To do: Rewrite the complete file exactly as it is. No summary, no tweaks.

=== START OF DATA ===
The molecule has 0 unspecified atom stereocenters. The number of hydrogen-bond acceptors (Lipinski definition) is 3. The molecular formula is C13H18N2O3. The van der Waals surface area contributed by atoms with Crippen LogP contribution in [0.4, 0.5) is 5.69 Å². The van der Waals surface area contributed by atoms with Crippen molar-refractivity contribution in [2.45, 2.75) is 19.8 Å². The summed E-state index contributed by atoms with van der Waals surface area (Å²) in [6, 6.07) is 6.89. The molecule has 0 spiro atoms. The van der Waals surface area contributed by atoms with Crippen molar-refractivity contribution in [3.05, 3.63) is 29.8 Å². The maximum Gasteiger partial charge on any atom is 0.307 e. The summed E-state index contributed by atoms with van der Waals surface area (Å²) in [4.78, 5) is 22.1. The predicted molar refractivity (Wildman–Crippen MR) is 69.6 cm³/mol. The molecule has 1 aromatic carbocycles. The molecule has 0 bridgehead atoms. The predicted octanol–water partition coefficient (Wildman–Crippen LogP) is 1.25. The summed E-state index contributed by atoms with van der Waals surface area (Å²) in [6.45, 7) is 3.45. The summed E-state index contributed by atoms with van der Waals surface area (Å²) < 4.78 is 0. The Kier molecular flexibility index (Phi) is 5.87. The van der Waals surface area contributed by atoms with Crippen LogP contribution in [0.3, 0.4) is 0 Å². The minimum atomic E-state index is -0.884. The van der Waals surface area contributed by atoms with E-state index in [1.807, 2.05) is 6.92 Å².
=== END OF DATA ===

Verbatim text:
The molecule has 0 unspecified atom stereocenters. The number of hydrogen-bond acceptors (Lipinski definition) is 3. The molecular formula is C13H18N2O3. The van der Waals surface area contributed by atoms with Crippen LogP contribution in [0.4, 0.5) is 5.69 Å². The van der Waals surface area contributed by atoms with Crippen molar-refractivity contribution in [2.45, 2.75) is 19.8 Å². The summed E-state index contributed by atoms with van der Waals surface area (Å²) in [6, 6.07) is 6.89. The molecule has 0 spiro atoms. The van der Waals surface area contributed by atoms with Crippen molar-refractivity contribution in [3.05, 3.63) is 29.8 Å². The maximum Gasteiger partial charge on any atom is 0.307 e. The summed E-state index contributed by atoms with van der Waals surface area (Å²) in [4.78, 5) is 22.1. The predicted molar refractivity (Wildman–Crippen MR) is 69.6 cm³/mol. The molecule has 1 aromatic carbocycles. The molecule has 0 bridgehead atoms. The predicted octanol–water partition coefficient (Wildman–Crippen LogP) is 1.25. The summed E-state index contributed by atoms with van der Waals surface area (Å²) in [6.45, 7) is 3.45. The summed E-state index contributed by atoms with van der Waals surface area (Å²) < 4.78 is 0. The Kier molecular flexibility index (Phi) is 5.87. The van der Waals surface area contributed by atoms with Crippen LogP contribution in [0.3, 0.4) is 0 Å². The minimum atomic E-state index is -0.884. The van der Waals surface area contributed by atoms with E-state index in [1.807, 2.05) is 6.92 Å².